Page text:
How Japan Airlines Is Pushing For Gender Equality Within and Beyond Its Walls
When the World Economic Forum published its annual Global Gender Gap Report 2018, it showed that 89 countries of the 144 countries studied made improvements in closing their gender gap. One of them was Japan, which moved up four ranks from the previous year. However, the country was still only at 110th place, making it the worst performer of the G7 nations. But this past March, one of its biggest organisations showed that it’s hoping to help change this.
Japan Airlines (JAL), one of the country’s major flag carriers, showed its support for gender equality in society when it came in as a major partner of the She Is More Youth Art Competition. The inaugural competition, of which Singapore Tatler was an exclusive luxury media partner, was organised by IIX Foundation, the sister entity of global organisation Impact Investment Exchange (IIX).
The partnership is hardly surprising of the airline, which has a history in nurturing female leaders within its organisation, said Kentaro Dobashi, vice president and regional manager of Japan Airlines Singapore. In 2018, Japan’s Ministry of Economy, Trade and Industry recognised its efforts to promote diversity in its management with the New Diversity Management Selection 100 Award as well as the Nadeshiko Brand Award, which JAL was receiving for the fourth consecutive year.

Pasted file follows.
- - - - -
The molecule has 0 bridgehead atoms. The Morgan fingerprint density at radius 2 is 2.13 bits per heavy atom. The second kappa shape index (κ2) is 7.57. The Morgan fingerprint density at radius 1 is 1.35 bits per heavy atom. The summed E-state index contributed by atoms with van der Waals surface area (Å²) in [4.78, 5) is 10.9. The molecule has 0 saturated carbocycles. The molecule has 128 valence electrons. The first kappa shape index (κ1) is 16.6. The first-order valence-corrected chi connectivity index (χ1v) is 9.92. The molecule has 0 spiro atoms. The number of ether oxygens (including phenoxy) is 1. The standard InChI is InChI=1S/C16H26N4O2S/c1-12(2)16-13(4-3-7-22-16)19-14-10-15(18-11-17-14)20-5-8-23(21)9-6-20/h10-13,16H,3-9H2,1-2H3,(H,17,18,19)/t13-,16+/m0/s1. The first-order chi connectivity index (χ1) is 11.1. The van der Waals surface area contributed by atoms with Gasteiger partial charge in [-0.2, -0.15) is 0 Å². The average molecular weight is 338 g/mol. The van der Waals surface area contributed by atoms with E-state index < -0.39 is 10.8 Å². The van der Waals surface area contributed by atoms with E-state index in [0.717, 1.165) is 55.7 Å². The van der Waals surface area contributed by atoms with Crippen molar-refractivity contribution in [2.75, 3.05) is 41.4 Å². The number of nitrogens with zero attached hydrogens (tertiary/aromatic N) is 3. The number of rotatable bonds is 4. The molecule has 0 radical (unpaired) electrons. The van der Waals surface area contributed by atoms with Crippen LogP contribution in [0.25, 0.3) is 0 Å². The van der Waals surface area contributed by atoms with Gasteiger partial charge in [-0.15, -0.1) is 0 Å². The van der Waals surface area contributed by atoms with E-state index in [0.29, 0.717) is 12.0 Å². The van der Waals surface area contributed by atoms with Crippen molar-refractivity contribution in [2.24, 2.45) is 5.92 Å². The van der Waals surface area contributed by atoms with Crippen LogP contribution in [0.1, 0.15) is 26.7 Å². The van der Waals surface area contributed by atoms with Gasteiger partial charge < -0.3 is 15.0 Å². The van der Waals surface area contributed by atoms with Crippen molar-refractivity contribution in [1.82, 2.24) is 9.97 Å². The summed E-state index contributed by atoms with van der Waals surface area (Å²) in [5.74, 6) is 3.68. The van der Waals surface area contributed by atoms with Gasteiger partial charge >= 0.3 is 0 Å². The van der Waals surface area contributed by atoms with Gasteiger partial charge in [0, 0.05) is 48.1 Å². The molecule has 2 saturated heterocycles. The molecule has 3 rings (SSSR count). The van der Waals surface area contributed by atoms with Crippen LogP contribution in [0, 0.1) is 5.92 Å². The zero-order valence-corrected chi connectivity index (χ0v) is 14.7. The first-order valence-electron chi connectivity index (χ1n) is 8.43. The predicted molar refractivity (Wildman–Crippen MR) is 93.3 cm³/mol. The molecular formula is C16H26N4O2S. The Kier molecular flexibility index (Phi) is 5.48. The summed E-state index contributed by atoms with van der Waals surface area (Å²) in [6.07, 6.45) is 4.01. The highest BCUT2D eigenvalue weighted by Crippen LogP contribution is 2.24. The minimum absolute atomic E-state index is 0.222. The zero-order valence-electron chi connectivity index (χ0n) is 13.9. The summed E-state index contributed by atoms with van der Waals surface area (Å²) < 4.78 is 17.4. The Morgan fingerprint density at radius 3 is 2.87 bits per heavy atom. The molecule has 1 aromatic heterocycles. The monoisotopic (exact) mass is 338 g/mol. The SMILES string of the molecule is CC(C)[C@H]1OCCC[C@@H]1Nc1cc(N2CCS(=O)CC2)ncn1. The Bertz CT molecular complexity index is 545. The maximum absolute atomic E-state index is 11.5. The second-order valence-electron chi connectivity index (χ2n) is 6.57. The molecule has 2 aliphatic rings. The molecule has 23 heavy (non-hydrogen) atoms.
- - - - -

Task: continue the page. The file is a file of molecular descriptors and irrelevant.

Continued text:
He adds that the company chose to back the She Is More initiative specifically because “as an international airline, we wanted to extend opportunities to women across the region, and the initiative was an ideal avenue for us to achieve that.”
The competition, which calls on artistic young talents from all over the world to submit their visual or performance art work celebrating women, also aligned with a key philosophy of Japan Airlines. “The theme of art resonated with us as we view our service as an art form, carefully curated and delivered with precision by the capable hands of our cabin crew,” enthused Dobashi. He shares more on the role JAL hopes to play in the global fight for gender equality and diversity within the workplace and society.
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How does Japan Airlines as a company view its role in helping to push for a more inclusive workplace and society?
Kentaro Dobashi (KD) “Contributing to the betterment of society” is a core value of our corporate policy. As a company, we aim to amplify the message of inclusion through relevant events such as the She Is More Youth Art Competition, even as we continue to advocate for equality within our own organisation. I believe momentum builds when more and more individuals take action towards the change that we hope to make happen. Similarly, corporates should leverage their collective influence on crucial issues such as gender discrimination to help push for change. You could also say that it isn’t always about what we give, but how, we can contribute to the narrative that corporates are also moving in the direction of change—and that is also very valuable.